The nurse manager scheduled too many nurses for the client census on the night shift, and all of the nurses scheduled have already been asked to take a low-census unpaid day off this month.
A decision made by a group is often better than a decision made by one person.
A decision made by an individual results in greater commitment.
Groups can provide more input into the process.
A decision made by a group can create a greater obligation to achieve results.
Routine decisions are more often made by individuals.
The nurse manager works with the staffing schedule until all requested days off are honored.
The nurse manager reposts a job opening because no applicants were a good fit for the current unit staff.
The nurse manager agrees with a proposed budget that does not provide badly needed new client beds.
The nurse manager insists on firing a nurse who is chronically late to work.
Provide opportunities for staff to interact with nurses from outside the facility.
Give the nurses freedom to design their work environment.
Create a spreadsheet for nurses to complete describing their creative efforts.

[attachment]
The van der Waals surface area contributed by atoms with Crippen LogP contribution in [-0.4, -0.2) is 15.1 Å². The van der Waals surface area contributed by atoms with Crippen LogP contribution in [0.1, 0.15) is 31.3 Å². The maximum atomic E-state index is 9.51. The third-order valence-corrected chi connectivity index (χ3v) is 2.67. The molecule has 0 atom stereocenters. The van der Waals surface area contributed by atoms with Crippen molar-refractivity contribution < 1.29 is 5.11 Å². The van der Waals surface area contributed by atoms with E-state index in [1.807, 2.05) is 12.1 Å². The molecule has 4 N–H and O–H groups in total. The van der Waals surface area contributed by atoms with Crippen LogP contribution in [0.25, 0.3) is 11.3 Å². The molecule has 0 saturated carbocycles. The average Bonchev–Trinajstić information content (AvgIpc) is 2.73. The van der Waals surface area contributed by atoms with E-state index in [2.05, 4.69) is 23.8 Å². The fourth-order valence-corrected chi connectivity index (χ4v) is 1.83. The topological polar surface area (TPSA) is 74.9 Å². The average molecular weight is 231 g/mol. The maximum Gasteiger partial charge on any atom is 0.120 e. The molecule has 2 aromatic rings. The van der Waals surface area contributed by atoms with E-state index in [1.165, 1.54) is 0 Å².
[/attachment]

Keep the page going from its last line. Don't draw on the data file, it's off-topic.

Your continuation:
Assign each nurse 15 minutes of a staff meeting to talk about his or her creative efforts.
Be receptive to ideas even if they seem strange at the beginning.
“I am not following the policies and rules well.”
“I should review the procedure manual.”
“I’m good at using my previous experiences to guide my decisions.”
“I am strongest in making decisions when the problems are very unusual or unclear.”
“I make good decisions when the situation is novel.”
Do not suggest any solution that is prohibitively expensive.
Suggest only ideas that the group has not already tried.
Do not critique any ideas presented.
Limit the session to the first 15 ideas.
Allow some time to pass to see if the situation resolves.
Support both nurses as they work through this issue.
Provide any resources the nurses may need to help solve the problem.
Intervene if the problem begins to impact client care.
Ignore the situation.